By Jason Irvine
The 100-year anniversary celebrations for West Cricket Club started early on Saturday afternoon after grinding out a one-wicket win with 10 balls to spare against North.
In the T20 fixture, North won the toss and put themselves into bat but it proved costly with a lack of bounce on the wicket troubling the batters early. The first two legal deliveries of the day via Laurence Hebbard resulted in wickets, bowling Chase Johnson and Tom Carruthers. There was no hat-trick however, with the next ball allowed to go through to the keeper.
Before North even reached double figures, the side lost another three wickets – including a wicket-maiden for Hebbard in his second over of the day. Shane Staker (26 off 43) steadied things in the middle for
North, forming partnerships with Austin Wilson (one off 18) and Riley Bomford (15 not out off 25), each playing their role in helping Staker take the strike.
North finished their innings with a score of 7/64, however, West’s run chase didn’t start in the way they would’ve liked, but it was in similar fashion to North’s batting innings – a wicket with the second delivery of the day, Michael Maalste bowling Callum Rosewarm.
After West themselves were down 3/8 after five overs, the middle of the order stepped up with Paddric Attard (10 off 22), Peter Christos (12 off 25), and Matthew Handberg (22 off 26) helping claw the result their way.
But there was a twist in the tale. West, with six wickets in hand, required eight runs for victory, but fell in a heap, losing 5/1. In came Hebbard, and he, along with Austin Ferguson, combined for the final six runs, with the latter hitting a four to achieve the victory.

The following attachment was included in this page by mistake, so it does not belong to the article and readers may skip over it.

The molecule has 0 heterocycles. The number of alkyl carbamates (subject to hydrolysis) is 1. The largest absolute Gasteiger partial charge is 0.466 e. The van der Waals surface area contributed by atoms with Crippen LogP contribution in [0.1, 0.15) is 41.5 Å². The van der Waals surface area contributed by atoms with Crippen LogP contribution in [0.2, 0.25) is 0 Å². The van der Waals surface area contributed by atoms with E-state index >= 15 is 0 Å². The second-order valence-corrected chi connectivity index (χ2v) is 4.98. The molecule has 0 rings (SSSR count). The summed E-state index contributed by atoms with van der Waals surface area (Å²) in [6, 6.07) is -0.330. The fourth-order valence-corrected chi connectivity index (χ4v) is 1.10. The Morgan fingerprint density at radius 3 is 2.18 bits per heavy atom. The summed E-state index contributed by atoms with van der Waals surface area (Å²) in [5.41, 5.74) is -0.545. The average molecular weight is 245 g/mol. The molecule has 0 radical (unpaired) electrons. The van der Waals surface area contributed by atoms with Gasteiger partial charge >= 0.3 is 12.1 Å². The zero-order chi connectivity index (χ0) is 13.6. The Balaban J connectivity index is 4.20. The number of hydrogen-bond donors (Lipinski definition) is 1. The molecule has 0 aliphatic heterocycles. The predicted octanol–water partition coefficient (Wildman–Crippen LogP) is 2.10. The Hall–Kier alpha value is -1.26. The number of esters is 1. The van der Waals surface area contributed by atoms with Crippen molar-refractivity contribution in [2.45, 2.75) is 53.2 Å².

Following the result, West vice-captain Hebbard said the result could’ve gone either way, such is the swing that the format of the game brings.
“It [T20 cricket] does play on some people’s minds, some people do think they have to get runs a lot quicker but on that pitch we played on today, it was hard to come by runs,” he told the Barrier Truth.
“The early wickets, we had them four for five at one stage, and then it sort of died out, the ball wasn’t doing as much. They had a bit of pressure on them, so there wasn’t very many runs being scored, so [that start] definitely set the tone.
“It was anyone’s game, we were five or four for 50-something, then we ended up being 9/59 so just losing those few extra wickets put a lot of pressure on us. We just had to wait for the right ball.”
North vice-captain Riley Bomford said, “I guess, it’s just a bit of a change in mentality from really being aggressive with the bat, to consolidating, building a platform, giving us something to bowl at which on that pitch, over 60 runs, sounds crazy. It could’ve been a defendable total. It was staying low, wasn’t bouncing much, the wicket was slow, it was hard to score on so, that was our mentality with the bat.
“In terms of bowling, we actually didn’t start too badly, we got two or three pretty early wickets early in the piece. The West batters kind of took away from us as the middle overs went on. For us to take five wickets for one run was a pretty incredible effort. It went from the game being all but over to a genuine chance we might’ve been able to win that game.
“There was a moment there where I think they were about six or seven wickets down, and there was a thought that we could actually do this, we could get on a roll here and take a few wickets and we could win the unwinnable. It’s one of those things, there was a sniff. Alas, that wasn’t the case and the better side definitely won the game.”